Getting Started with PiTiVi
When you have finished editing your project, the final step is to combine all of your edits into a final video that you can share with others. This process is known as rendering your video. Fortunately, like everything else in PiTiVi, this is simple.
Click the Render project button and a dialog box appears. Click the Choose File button and select where you want your rendered file to be saved. You now can click the Render button, and your video will be rendered by default as an Ogg Theora video.
If you want to control what kind of video format and size is rendered, click the Modify button.
In this dialog box, set the visible size of the video in the Video Output section. There are a variety of defaults here, but you can select Custom if you want to specify your own size. In the Audio Output section, you can specify the audio quality of your video. Finally, in the Export to section, you can choose which codecs are used in your project. An important note here is that the Container file type can often contain a different type of codec. As an example, the .avi container can have many different types of video codecs inside.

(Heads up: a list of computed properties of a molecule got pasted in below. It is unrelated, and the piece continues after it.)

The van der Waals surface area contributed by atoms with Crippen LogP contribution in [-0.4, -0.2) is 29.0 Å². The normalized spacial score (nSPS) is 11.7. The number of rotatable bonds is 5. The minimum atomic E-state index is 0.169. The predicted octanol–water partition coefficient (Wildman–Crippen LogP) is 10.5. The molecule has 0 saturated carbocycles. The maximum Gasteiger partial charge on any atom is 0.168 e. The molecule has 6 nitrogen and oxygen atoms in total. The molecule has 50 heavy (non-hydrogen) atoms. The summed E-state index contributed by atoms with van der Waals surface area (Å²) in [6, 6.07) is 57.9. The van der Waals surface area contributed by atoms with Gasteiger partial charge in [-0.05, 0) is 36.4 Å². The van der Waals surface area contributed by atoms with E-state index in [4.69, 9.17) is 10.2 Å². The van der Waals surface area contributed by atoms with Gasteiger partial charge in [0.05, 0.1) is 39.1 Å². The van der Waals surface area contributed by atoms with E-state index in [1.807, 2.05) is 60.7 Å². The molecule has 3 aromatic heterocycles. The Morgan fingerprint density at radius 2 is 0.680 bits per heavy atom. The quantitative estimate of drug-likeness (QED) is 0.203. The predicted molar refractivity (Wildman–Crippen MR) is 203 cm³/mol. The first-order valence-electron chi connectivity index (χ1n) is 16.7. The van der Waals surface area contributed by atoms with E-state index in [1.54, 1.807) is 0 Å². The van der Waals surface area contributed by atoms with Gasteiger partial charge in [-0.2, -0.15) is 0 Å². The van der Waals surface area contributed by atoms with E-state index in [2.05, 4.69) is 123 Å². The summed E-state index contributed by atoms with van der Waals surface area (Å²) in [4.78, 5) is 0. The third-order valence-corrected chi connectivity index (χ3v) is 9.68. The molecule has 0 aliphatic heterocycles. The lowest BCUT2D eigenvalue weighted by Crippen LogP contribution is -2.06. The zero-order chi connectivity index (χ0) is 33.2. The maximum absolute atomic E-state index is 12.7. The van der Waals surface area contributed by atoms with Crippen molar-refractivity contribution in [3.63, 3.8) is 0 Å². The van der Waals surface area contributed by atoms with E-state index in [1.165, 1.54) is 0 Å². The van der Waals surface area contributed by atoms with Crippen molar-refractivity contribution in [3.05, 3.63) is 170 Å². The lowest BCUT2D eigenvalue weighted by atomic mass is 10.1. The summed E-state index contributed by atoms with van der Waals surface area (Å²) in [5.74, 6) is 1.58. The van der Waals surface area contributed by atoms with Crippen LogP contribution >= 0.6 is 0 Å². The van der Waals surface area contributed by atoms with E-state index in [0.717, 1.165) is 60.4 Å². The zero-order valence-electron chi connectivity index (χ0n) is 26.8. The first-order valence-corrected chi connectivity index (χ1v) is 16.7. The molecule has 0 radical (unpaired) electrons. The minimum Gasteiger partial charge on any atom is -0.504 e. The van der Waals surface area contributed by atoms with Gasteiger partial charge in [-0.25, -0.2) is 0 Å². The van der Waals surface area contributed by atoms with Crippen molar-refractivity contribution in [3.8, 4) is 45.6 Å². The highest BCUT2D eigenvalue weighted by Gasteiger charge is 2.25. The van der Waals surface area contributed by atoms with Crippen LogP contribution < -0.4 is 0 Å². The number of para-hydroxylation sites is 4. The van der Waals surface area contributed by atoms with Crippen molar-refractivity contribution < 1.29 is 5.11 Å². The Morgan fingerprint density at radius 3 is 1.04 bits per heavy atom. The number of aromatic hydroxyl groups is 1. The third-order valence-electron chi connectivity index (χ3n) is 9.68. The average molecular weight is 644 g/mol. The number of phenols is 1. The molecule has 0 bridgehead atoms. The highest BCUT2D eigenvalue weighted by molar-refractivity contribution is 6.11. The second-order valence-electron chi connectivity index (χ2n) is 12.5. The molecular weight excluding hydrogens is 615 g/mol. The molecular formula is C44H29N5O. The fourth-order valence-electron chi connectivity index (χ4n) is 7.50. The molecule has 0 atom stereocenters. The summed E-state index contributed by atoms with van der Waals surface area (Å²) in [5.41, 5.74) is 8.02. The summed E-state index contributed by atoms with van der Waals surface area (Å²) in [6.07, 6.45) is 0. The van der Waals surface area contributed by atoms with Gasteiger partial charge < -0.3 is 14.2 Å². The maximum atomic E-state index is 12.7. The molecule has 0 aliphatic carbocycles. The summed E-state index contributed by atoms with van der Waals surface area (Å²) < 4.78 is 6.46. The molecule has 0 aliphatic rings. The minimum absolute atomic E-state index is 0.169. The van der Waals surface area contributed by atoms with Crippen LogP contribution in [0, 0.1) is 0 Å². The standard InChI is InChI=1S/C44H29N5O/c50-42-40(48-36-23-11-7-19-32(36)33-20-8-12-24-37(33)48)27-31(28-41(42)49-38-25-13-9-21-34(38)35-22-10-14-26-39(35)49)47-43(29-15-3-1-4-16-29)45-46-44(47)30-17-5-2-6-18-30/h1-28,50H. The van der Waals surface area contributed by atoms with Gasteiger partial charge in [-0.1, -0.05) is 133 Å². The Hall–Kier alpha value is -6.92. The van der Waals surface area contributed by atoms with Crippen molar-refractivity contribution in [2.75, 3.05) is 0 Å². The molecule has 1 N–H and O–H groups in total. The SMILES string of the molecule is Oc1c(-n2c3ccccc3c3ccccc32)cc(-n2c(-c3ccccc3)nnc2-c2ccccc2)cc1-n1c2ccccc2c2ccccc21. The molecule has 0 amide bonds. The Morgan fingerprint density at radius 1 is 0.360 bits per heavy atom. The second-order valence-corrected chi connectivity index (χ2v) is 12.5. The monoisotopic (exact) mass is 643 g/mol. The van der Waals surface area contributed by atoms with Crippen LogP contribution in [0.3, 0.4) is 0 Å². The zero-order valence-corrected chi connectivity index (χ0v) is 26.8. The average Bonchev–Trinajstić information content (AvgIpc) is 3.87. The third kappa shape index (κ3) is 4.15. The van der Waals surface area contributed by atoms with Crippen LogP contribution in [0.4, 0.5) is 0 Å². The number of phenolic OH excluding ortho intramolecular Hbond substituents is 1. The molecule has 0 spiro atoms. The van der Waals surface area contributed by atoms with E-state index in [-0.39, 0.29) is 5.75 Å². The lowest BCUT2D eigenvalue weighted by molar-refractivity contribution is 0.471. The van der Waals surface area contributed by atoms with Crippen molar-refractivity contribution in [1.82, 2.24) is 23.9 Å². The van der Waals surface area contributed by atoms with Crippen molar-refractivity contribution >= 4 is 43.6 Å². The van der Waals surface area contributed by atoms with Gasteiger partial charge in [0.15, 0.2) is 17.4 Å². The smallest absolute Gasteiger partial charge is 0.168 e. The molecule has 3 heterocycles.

When you are happy with the settings, click the OK button to accept the settings, and then click the Render button in the render project dialog box to start rendering the video. Rendering can take a while, so go grab a cup of coffee. Afterward, you will have your fully edited video ready to view and show others. Congratulations!
In this article, I've explained how to get started with PiTiVi and how its simple and usability-oriented design and toolset can be used to create a range of different types of videos. Although simplicity sometimes can be confused for lack of capability, PiTiVi certainly can meet the needs of many home videos for sharing with friends and family.
Although PiTiVi is simple and flexible, the project is by no means standing still. The team already is working on transitions and titles for videos as we speak. PiTiVi has a rosy future, and so, therefore, does video on Linux. Be sure to let Linux Journal know what kind of videos you are making with it. Good luck!
Jono Bacon is the Ubuntu Community Manager at Canonical, author of The Art Of Community published by O'Reilly, founder of the Community Leadership Summit and co-presenter on Shot Of Jaq and FLOSSWeekly.
Practical Task Scheduling Deployment
July 20, 2016 12:00 pm CDT
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